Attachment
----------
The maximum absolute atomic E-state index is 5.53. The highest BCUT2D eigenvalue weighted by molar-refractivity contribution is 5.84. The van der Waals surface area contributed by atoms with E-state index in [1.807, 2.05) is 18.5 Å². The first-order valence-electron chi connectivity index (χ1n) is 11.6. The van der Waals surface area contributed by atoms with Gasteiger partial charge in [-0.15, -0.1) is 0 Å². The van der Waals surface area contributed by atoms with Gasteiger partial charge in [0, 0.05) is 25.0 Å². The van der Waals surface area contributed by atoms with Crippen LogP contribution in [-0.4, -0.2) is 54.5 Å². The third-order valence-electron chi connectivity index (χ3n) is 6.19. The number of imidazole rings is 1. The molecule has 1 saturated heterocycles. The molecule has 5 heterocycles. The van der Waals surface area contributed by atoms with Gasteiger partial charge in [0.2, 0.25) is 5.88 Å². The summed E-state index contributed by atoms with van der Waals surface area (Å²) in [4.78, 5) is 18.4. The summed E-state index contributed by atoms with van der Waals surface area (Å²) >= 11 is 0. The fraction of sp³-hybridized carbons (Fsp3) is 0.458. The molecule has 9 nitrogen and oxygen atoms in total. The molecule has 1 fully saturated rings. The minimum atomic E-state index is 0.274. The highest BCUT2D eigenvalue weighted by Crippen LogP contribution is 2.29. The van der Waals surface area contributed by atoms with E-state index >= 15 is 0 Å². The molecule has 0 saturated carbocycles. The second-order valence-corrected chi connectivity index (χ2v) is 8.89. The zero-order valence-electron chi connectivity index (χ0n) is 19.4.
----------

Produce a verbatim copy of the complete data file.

The maximum absolute atomic E-state index is 5.53. The highest BCUT2D eigenvalue weighted by molar-refractivity contribution is 5.84. The van der Waals surface area contributed by atoms with E-state index in [1.807, 2.05) is 18.5 Å². The first-order valence-electron chi connectivity index (χ1n) is 11.6. The van der Waals surface area contributed by atoms with Gasteiger partial charge in [-0.15, -0.1) is 0 Å². The van der Waals surface area contributed by atoms with Gasteiger partial charge in [0, 0.05) is 25.0 Å². The van der Waals surface area contributed by atoms with Crippen LogP contribution in [-0.4, -0.2) is 54.5 Å². The third-order valence-electron chi connectivity index (χ3n) is 6.19. The number of imidazole rings is 1. The molecule has 1 saturated heterocycles. The molecule has 5 heterocycles. The van der Waals surface area contributed by atoms with Gasteiger partial charge in [0.2, 0.25) is 5.88 Å². The summed E-state index contributed by atoms with van der Waals surface area (Å²) in [4.78, 5) is 18.4. The summed E-state index contributed by atoms with van der Waals surface area (Å²) >= 11 is 0. The fraction of sp³-hybridized carbons (Fsp3) is 0.458. The molecule has 9 nitrogen and oxygen atoms in total. The molecule has 1 fully saturated rings. The minimum atomic E-state index is 0.274. The highest BCUT2D eigenvalue weighted by Crippen LogP contribution is 2.29. The van der Waals surface area contributed by atoms with E-state index >= 15 is 0 Å². The molecule has 0 saturated carbocycles. The second-order valence-corrected chi connectivity index (χ2v) is 8.89. The zero-order valence-electron chi connectivity index (χ0n) is 19.4.